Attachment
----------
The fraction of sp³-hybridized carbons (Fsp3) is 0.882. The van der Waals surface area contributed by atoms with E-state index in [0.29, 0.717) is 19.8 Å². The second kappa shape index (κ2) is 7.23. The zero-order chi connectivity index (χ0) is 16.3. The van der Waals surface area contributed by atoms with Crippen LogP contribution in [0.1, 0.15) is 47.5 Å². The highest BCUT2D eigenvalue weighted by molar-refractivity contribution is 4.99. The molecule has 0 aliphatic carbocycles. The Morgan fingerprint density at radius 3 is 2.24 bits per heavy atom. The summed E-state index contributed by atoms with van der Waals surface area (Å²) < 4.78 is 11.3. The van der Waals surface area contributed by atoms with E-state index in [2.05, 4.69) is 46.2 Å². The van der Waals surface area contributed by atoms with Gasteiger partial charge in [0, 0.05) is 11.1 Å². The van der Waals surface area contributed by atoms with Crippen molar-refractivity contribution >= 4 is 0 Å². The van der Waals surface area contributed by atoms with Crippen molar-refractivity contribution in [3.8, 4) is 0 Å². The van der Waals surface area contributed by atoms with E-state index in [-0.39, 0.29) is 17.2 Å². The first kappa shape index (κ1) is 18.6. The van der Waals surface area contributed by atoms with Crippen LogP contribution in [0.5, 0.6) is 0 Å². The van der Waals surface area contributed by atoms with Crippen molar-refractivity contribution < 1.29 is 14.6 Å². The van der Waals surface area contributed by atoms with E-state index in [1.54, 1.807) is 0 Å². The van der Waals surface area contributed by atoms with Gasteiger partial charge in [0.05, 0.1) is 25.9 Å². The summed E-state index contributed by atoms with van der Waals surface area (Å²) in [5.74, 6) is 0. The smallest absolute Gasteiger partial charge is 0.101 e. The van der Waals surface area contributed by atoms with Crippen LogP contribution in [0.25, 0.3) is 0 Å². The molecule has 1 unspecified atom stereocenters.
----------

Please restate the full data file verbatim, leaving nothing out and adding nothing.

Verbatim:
The fraction of sp³-hybridized carbons (Fsp3) is 0.882. The van der Waals surface area contributed by atoms with E-state index in [0.29, 0.717) is 19.8 Å². The second kappa shape index (κ2) is 7.23. The zero-order chi connectivity index (χ0) is 16.3. The van der Waals surface area contributed by atoms with Crippen LogP contribution in [0.1, 0.15) is 47.5 Å². The highest BCUT2D eigenvalue weighted by molar-refractivity contribution is 4.99. The molecule has 0 aliphatic carbocycles. The Morgan fingerprint density at radius 3 is 2.24 bits per heavy atom. The summed E-state index contributed by atoms with van der Waals surface area (Å²) < 4.78 is 11.3. The van der Waals surface area contributed by atoms with E-state index in [2.05, 4.69) is 46.2 Å². The van der Waals surface area contributed by atoms with Gasteiger partial charge in [0, 0.05) is 11.1 Å². The van der Waals surface area contributed by atoms with Crippen molar-refractivity contribution >= 4 is 0 Å². The van der Waals surface area contributed by atoms with Crippen molar-refractivity contribution in [3.8, 4) is 0 Å². The van der Waals surface area contributed by atoms with E-state index in [-0.39, 0.29) is 17.2 Å². The first kappa shape index (κ1) is 18.6. The van der Waals surface area contributed by atoms with Crippen LogP contribution in [0.5, 0.6) is 0 Å². The van der Waals surface area contributed by atoms with Crippen molar-refractivity contribution < 1.29 is 14.6 Å². The van der Waals surface area contributed by atoms with E-state index in [1.54, 1.807) is 0 Å². The van der Waals surface area contributed by atoms with Gasteiger partial charge in [0.05, 0.1) is 25.9 Å². The summed E-state index contributed by atoms with van der Waals surface area (Å²) in [5.74, 6) is 0. The smallest absolute Gasteiger partial charge is 0.101 e. The van der Waals surface area contributed by atoms with Crippen LogP contribution in [0.25, 0.3) is 0 Å². The molecule has 1 unspecified atom stereocenters.